舰炮变“冰棍”!丹麦军舰巡航格陵兰严重结冰

[175] Macdonald, Marmont, and other generals were pointed out during the evening; it was a new world to her.

In the convent they were safe and at peace, except for another illness of Mademoiselle dOrlans, which left her so weak that Mme. de Genlis was afraid to tell her of the execution of her father in the November of 1794. She persuaded her not to read the French papers, telling her they were full of blasphemies and indecencies not fit for her to see. She had already received news of the execution of her husband, M. de Sillery, by which she was prostrated for a time.

No! No! exclaimed Lisette, I have a sitting to-morrow. I shant be confined to-day.

There are many, he said in one of his speeches, who accuse me of being a murderer of the 2nd of September, to stifle my voice because they know I saw it all. They know that I used the authority I possessed to save a great number of persons from the hand of the assassin, they know that I alone in the midst of the Commune, dared throw myself before the sanguinary multitude to prevent their violating the dep?ts entrusted to the Commune. I defy any one to accuse me of crime or even of weakness. I did my duty on that occasion.... But the name of septembriseur clung to him for ever in spite of his protestations.

But her first impressions were very painful, notwithstanding her emotion when first she heard the people around her speaking French, saw the towers of Notre Dame, passed the barrire, and found herself again driving through the streets of Paris.

Vien, who had been first painter to the King; Grard, Gros, and Girodet, the great portrait painters (all pupils of David), and her old friend Robert, were constant guests. With David she was not on friendly terms; his crimes and cruelties during the Revolution caused her to regard him with horror. He had caused Robert to be arrested, and had done all he could to increase the horrors of his imprisonment. He had also tried to circulate the malicious reports about Calonne and Mme. Le Brun, of whom he was jealous, though his real love for his art made him acknowledge the excellence of her work.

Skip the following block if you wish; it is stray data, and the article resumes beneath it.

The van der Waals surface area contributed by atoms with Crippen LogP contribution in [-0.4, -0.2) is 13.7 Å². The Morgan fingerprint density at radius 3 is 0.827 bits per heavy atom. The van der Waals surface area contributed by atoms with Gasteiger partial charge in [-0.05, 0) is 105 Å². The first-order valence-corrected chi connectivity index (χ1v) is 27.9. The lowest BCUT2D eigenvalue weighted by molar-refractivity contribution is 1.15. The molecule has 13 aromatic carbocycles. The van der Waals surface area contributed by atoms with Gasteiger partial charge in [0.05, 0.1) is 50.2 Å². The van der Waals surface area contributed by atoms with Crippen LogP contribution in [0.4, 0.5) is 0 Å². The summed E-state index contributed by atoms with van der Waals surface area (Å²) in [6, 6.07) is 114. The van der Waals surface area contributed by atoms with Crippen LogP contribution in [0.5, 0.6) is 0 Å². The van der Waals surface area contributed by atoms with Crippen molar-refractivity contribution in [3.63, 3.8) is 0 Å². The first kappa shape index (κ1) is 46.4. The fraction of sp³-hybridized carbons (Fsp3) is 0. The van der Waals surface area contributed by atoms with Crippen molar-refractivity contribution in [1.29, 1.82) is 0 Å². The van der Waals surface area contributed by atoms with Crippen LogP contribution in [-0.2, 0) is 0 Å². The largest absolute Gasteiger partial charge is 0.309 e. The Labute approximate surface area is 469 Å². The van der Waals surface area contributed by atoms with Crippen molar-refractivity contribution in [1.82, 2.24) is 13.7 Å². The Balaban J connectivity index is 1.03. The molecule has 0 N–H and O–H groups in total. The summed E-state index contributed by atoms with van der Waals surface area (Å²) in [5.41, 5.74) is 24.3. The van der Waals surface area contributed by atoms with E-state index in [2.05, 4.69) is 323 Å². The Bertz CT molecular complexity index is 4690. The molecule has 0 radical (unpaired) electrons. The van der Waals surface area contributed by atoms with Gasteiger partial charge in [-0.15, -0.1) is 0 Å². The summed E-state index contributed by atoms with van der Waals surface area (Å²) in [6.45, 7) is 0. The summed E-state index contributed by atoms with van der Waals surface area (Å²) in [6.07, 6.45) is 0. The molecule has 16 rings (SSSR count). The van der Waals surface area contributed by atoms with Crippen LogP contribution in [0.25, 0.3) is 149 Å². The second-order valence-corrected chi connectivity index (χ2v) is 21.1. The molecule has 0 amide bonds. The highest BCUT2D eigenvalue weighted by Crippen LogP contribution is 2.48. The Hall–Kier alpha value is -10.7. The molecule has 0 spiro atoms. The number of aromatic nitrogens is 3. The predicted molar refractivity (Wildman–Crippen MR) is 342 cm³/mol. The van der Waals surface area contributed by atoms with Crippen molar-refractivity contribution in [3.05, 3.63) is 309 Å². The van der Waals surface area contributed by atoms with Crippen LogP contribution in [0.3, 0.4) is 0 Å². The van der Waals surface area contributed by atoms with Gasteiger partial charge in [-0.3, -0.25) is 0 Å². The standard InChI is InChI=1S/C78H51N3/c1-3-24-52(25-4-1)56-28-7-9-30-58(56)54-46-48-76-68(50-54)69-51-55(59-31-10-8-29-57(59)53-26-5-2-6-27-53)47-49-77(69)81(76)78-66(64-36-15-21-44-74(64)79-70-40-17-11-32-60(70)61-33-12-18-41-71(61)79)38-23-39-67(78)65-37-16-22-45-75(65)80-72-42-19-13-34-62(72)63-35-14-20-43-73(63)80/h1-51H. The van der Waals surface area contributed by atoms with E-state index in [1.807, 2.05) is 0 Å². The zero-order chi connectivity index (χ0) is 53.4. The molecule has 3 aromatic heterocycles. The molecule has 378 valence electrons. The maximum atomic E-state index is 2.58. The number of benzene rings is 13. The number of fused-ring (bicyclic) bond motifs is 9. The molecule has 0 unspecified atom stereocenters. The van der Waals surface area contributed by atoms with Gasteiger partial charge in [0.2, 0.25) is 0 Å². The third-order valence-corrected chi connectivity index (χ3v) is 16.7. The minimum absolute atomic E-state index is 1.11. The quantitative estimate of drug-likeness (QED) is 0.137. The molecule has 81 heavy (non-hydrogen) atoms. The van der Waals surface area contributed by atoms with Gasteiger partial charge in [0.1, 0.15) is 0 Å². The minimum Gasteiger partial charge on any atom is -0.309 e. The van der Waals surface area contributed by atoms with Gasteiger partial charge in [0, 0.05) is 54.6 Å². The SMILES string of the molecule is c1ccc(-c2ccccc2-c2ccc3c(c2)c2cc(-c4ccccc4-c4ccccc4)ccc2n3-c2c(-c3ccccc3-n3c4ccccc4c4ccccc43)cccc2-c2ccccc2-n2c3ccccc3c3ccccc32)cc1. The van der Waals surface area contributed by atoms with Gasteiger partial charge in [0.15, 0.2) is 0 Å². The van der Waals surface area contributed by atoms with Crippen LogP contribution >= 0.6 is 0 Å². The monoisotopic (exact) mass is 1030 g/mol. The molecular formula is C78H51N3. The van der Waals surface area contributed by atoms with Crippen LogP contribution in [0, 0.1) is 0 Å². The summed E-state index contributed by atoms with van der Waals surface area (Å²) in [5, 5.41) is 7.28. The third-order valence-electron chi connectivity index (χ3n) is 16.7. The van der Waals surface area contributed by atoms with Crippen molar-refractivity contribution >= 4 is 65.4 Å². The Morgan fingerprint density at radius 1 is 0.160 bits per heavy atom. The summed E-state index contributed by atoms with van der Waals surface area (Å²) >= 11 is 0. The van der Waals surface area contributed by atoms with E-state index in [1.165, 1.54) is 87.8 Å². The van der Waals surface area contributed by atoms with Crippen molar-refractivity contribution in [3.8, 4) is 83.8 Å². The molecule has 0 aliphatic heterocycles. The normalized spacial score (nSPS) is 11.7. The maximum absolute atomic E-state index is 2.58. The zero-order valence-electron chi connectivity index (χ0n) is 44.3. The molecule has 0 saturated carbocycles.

Those sort of men are of no use except to revive vices. They inoculate the people with the licentiousness of the aristocracy. But patience; we will deliver the people from their corrupters, as we have delivered them from their tyrants. [100]

[294]

It is perfectly simple, replied the Count. Madame being the only woman at the ball whom I did not know, I concluded she had just arrived from the provinces.

It was an eccentric existence that she led in her youth, it must be confessed. That wandering, restless life had a character all the more strange because at that time it was so unusual; going perpetually from one chateau to another, roaming about the country disguised as a peasant, playing tricks on everybody, eating raw fish, playing the harp like Apollo, dancing, acting, fencing....